But if Democrats and unaffiliated voters won’t listen to his list of the accomplishments he’s made with Trump, Republicans may be more receptive. Several who spoke with The Sun at Thursday’s rally said they felt Gardner needs to do more to align himself with the president.
“I think he needs to be closer to the president,” said Jess Loban, a small business owner in Castle Rock, where he also sits on the town council. “I think those changes have started to happen. We had a whole string of tweets from the president in support of Cory Gardner.”
Vicki Hannon, a flight attendant from Castle Rock who was wearing a large Trump hat, said she thinks Gardner is doing a good job, but there’s room for improvement in his relationship with the president.
“I think he could be a little tighter,” Hannon said. “I’d like to see him out there more.”
Meanwhile, Republicans who said they aren’t closely following Gardner said they were reassured by the fact that he was appearing at Thursday’s rally.
“I honestly don’t know a whole lot” about Gardner, said Leanne Perry, a 52-year-old mother from Vail, “but he’s here with the president today.”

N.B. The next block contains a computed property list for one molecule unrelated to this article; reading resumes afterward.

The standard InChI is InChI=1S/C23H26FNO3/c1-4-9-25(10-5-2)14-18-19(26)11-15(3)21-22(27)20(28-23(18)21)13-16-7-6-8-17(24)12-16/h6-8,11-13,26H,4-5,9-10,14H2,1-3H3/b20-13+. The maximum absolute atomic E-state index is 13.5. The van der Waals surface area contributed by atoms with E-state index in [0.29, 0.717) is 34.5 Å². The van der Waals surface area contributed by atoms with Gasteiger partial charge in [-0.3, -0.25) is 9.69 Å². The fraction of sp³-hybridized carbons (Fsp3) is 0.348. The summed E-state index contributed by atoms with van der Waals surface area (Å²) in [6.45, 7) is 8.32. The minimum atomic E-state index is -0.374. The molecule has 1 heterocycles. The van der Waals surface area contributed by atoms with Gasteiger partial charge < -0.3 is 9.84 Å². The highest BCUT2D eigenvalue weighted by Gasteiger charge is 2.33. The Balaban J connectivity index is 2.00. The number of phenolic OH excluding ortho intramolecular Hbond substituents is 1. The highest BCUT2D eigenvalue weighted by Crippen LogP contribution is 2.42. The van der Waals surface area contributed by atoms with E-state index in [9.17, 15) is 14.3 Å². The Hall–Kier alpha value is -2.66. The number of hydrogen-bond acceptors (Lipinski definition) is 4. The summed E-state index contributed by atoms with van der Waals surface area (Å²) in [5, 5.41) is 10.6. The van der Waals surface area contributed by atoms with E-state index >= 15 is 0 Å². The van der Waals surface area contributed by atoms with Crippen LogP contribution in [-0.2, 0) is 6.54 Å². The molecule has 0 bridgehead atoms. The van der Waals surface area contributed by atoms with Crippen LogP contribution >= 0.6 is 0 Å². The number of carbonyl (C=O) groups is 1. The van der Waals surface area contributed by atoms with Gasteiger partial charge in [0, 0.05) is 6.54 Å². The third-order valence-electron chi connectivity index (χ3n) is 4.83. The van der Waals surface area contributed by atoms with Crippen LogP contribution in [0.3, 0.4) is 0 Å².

Kevin Lewis of Colorado Springs, a 57-year-old entrepreneur, echoed that sentiment.
“If Trump supports Cory,” Lewis said. “I support Cory.”
U.S. Rep. Ken Buck, a Windsor lawmaker who is also chairman of the Colorado Republican Party, spoke at the rally about the shared accomplishments of Gardner and Trump. Buck said Gardner has stood with the president.
“It’s absolutely unfair,” he said of Republicans who think Gardner should do more to back Trump.
In an interview with The Sun after the speech, Buck said Gardner “has done a great job of supporting the great accomplishments of this administration. You look at the Supreme Court justices, you look at the tax cuts, you look at impeachment, everything else, he’s there for the president. I just don’t see where some people feel like they’re going to get more.”
Even Trump gave a nod to Gardner’s loyalty, saying the senator’s support never waivers, including through the president’s impeachment trial. “Cory was with us all the way,” Trump said in a speech that lasted nearly two hours.
The Trump campaign said the president supports Gardner and that Thursday’s rally was a prime example of that. In fact, that was the point.
“There’s no doubt about it,” Kayleigh McEnany, national press secretary for the Trump campaign, said Thursday. “This is a show of unity.”
Staff writer John Frank contributed to this report.